change in sleep pattern: oversleeping, insomnia (sleeplessness),
sometimes with early waking
change in eating habits: loss of appetite and weight, or overeating
loss of interest in friends, sex, hobbies, activities previously enjoyed
worry about money, illness (real or imaginary)
fear of losing control, going crazy, harming self or others
feeling helpless, worthless, "nobody care", "everyone would be better
off
without me"
feeling of overwhelming guilt, shame, self-hatred
no hope for the future, "it will never get better, I will always feel this
way"
drug or alcohol abuse
recent loss: through death, divorce, separation, broken relationship,
or loss off health, job, money, status, self- confidence, self-esteem
loss of religious faith
nightmares
suicidal impulses, statements, plans, giving away favourite things,
previous
suicide attempts or gestures
agitation, hyperactivity, restlessness may indicate masked depression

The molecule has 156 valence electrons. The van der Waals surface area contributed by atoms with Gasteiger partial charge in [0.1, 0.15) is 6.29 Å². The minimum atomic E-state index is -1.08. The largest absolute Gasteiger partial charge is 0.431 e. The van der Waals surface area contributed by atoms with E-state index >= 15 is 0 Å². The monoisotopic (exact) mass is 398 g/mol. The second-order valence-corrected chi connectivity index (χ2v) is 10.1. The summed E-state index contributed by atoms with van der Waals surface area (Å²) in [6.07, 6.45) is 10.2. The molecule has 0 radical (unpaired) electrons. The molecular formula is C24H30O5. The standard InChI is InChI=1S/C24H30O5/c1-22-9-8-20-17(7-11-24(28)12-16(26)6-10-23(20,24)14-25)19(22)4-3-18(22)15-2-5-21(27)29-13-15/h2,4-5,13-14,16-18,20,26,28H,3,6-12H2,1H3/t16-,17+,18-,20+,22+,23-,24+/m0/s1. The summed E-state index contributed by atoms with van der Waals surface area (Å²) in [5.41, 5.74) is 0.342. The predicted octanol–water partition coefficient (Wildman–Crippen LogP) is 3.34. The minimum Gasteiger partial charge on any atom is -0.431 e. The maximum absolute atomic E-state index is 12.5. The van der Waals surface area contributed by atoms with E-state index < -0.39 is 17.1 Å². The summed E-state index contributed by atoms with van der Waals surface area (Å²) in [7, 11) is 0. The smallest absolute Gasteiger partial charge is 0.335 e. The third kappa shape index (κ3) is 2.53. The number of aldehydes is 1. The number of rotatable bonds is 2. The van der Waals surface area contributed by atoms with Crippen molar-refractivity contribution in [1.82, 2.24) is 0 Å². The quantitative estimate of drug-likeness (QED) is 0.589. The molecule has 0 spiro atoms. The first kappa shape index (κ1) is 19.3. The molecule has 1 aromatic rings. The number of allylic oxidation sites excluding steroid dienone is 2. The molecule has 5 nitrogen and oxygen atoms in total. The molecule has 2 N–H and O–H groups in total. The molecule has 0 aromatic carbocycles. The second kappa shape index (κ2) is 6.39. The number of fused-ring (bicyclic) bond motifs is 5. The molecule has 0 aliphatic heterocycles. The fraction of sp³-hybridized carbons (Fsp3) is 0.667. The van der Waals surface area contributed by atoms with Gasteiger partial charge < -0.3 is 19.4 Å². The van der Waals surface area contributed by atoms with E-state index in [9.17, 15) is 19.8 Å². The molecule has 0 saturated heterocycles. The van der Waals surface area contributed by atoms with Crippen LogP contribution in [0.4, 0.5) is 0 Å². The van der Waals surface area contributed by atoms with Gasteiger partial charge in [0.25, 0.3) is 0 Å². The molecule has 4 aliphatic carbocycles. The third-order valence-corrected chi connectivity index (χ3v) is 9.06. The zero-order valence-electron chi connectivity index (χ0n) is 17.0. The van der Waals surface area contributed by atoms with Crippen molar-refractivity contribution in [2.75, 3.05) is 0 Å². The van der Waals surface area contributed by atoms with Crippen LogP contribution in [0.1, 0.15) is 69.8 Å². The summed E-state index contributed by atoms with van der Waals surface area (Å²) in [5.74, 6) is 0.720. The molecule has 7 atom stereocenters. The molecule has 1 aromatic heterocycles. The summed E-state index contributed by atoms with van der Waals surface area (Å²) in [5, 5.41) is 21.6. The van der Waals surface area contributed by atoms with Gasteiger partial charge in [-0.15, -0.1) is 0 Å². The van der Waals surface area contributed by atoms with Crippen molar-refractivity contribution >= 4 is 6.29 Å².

Handout 7: C.A. Guidelines


C.A.R.E. Guidelines


* C-Communicate immediately, both verbally and nonverbally, to set
the tone of the encounter; show openness, genuine concern, and
positive regard for the patient/client.
* A-Use Appropriate communication behaviors for the
patient's/client's age, gender, social position in the family and
community, language use and comprehension, and degree of discomfort
or distress.
* R-Recognize the patient's/client's experience, efforts, and emotions
in an honest, straightforward manner, using statements of concern
and empathy, indicating you care about the patient/client and his or
her problem.
* E-Express support and partnership by letting patients/clients know
you will work with them to help them get better.























What is male sexual assault?
Sexual assault is any unwanted sexual contact. It can be committed by the
use of threats or force or when someone takes advantage of circumstances
that render a person incapable of giving consent, such as intoxication.

Male sexual assault can include unwanted touching, fondling, or groping of a
male's body including the penis, scrotum or buttocks, even through his
clothes.